Personally, I  usually find myself anxiously wondering during the prep work: who will show up this week? Do we have enough food? Has that weird stain on the carpet always been that color? Is anyone going to notice?  But when I think about it, these are the same questions that I ask of my community members and myself each and every day of this grand experiment. Who is going to “show up?” Formally, I thought it (and nothing but that) the day I moved in with strangers and each Friday morning discussion when we gather in the living room. But, we also ask it in everyday simple interaction-am I going to be the raw, stressed out, joyous, often few-days-without-a-shower self or a guarded, reserved, tense, timid version? What about the sarcastic, silly one?  Not that one is particularly any better than the other, but like we prepare for anyone to ring our doorbell Tuesday nights, we as a community also agree to welcome all of those sides of all our housemates. Which, also like dinner, is a very real, exhausting and rewarding challenge. Likewise, my other anxieties could equally be translated. We ask is the energy I’m providing today enough? Can and will someone pick up slack today for me? Are my community members going to realize I’m more out of it than usual today?How vulnerable am I/is she willing to be in this situation?  Though never as clearly answered at their food counterparts,  there is a similarity in that answers for these questions don’t really matter. Like the food that miraculously never runs out or leaves overwhelming leftovers regardless of what we do, these are the things that force us to experience our lives together, force us to build some semblance of an intentional community.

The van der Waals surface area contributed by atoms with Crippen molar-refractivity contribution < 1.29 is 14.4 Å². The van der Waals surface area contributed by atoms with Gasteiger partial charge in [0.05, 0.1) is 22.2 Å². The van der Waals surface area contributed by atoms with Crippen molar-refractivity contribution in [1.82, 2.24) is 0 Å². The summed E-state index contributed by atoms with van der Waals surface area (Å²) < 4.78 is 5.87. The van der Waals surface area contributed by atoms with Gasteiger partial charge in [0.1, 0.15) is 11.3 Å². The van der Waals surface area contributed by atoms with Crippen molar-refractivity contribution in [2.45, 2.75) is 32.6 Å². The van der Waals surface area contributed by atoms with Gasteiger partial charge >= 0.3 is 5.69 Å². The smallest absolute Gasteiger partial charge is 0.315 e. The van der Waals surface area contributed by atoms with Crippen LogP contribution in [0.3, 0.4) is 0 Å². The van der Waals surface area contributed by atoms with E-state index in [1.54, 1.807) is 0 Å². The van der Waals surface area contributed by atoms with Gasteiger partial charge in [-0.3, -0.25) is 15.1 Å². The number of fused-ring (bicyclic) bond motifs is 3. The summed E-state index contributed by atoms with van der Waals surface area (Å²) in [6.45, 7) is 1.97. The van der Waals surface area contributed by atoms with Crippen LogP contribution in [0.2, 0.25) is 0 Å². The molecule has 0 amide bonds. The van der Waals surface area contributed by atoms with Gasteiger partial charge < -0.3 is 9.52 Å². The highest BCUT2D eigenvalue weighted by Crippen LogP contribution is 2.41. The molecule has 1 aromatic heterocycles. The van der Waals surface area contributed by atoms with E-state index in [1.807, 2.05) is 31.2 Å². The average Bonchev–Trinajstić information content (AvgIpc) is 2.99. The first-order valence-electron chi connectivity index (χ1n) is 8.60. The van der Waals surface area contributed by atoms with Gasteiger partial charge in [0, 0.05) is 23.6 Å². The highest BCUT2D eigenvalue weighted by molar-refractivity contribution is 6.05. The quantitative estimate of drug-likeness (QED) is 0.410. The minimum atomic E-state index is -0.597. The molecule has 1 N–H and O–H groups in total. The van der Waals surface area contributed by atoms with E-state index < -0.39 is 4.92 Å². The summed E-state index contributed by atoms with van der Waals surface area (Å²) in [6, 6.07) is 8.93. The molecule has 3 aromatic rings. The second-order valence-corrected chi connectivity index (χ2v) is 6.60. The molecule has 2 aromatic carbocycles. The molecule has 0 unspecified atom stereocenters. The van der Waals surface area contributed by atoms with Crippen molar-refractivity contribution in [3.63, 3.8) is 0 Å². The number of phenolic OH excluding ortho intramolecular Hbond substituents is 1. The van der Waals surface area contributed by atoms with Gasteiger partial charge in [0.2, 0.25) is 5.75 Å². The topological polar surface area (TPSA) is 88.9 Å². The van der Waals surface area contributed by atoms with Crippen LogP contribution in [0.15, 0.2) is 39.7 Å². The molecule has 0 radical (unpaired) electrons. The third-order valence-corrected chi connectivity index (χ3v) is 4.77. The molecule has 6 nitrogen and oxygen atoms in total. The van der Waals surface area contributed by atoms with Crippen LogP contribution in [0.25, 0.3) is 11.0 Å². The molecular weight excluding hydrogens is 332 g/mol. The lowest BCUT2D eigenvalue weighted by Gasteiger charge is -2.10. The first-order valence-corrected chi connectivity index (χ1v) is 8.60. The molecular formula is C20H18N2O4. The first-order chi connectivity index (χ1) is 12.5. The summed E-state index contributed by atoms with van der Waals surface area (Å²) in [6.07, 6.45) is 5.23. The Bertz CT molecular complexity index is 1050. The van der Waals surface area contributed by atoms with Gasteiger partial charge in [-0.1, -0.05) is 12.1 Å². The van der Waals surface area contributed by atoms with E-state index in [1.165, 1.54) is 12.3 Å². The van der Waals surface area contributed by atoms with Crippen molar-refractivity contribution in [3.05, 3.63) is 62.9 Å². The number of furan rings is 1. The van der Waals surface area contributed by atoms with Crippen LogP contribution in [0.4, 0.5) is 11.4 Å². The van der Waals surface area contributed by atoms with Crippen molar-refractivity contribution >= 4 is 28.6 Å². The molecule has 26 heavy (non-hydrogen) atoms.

Similarly, most weeks there is some element of tension as responsibility for pieces of the meal inevitably are never perceived to be evenly divided or someone is late or disappears early or has had a rough day at work. In all honestly, it really is hard to get home at 6 and go directly into prep with housemates chatting and putting on the hostess hat-its an incredibly long day. But that seems to be indicative of our lives together too. They are not always pretty. We are 7 women who do not always get along or even want to be in each other’s presence much less happy about an obligated social gathering. There are weeks where I detest community dinner and the idea of going home to it.  But this too illustrates the days in community life. Its suppose to be hard. It’s suppose to force us outside of our comfort zone. If living life together was a sinch everyone would do it all the time. But just like those meals where I am coerced, by either my roommates or own internal sense of personal responsibility to chat with strangers (some of whom have become regulars at this point) and friends and parish members I often feel compelled by some of their examples or that same nagging conscience to be present. Present in the meal, present in the house, present in relationships, present in my job, and present in this part of life right here and right now.

I would be kidding you all and myself if I pretended to be self aware enough to realize all of this weekly as meals take place, carefully taking notes so I can write an elaborate metaphor later. Nonetheless, I  think I learn something each week. Either about myself, about a housemate, about a member of the Harrisburg community, in my case about life north of the Mason Dixon line! And that has varied from how to make scrambled eggs(an odd task for a non egg eater), to the fact that googling “christian fellowship Harrisburg” brings up our house, or even just the art of patience. But isn’t that the point?  Like life in the Sycamore House, or perhaps life in general, community dinners certainly aren’t all sunshine or roses but good food can fix most things right? Or at least bring people together long enough to put such burdens aside. Perhaps on a good day even find someone to help carry it.